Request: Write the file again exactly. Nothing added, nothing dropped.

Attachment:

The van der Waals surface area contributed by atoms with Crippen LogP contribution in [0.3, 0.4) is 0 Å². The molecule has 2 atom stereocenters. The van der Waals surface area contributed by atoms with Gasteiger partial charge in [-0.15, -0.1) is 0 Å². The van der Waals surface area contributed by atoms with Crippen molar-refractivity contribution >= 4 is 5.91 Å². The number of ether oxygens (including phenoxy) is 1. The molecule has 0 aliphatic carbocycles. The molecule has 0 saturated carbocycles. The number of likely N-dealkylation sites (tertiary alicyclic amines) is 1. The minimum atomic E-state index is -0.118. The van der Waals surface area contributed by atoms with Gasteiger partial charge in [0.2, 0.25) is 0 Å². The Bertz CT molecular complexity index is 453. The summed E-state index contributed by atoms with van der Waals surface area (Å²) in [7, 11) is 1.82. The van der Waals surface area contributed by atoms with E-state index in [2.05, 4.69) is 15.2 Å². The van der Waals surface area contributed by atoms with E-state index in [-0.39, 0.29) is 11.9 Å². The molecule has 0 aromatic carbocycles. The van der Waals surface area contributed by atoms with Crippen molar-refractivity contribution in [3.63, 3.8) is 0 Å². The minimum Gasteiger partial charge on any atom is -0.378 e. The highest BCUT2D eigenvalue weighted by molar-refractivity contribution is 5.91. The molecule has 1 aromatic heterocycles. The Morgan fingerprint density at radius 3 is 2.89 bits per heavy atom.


The van der Waals surface area contributed by atoms with Crippen LogP contribution in [0.3, 0.4) is 0 Å². The molecule has 2 atom stereocenters. The van der Waals surface area contributed by atoms with Gasteiger partial charge in [-0.15, -0.1) is 0 Å². The van der Waals surface area contributed by atoms with Crippen molar-refractivity contribution >= 4 is 5.91 Å². The number of ether oxygens (including phenoxy) is 1. The molecule has 0 aliphatic carbocycles. The molecule has 0 saturated carbocycles. The number of likely N-dealkylation sites (tertiary alicyclic amines) is 1. The minimum atomic E-state index is -0.118. The van der Waals surface area contributed by atoms with Gasteiger partial charge in [0.2, 0.25) is 0 Å². The Bertz CT molecular complexity index is 453. The summed E-state index contributed by atoms with van der Waals surface area (Å²) in [7, 11) is 1.82. The van der Waals surface area contributed by atoms with E-state index in [2.05, 4.69) is 15.2 Å². The van der Waals surface area contributed by atoms with E-state index in [-0.39, 0.29) is 11.9 Å². The molecule has 0 aromatic carbocycles. The van der Waals surface area contributed by atoms with Crippen molar-refractivity contribution in [3.63, 3.8) is 0 Å². The minimum Gasteiger partial charge on any atom is -0.378 e. The highest BCUT2D eigenvalue weighted by molar-refractivity contribution is 5.91. The molecule has 1 aromatic heterocycles. The Morgan fingerprint density at radius 3 is 2.89 bits per heavy atom.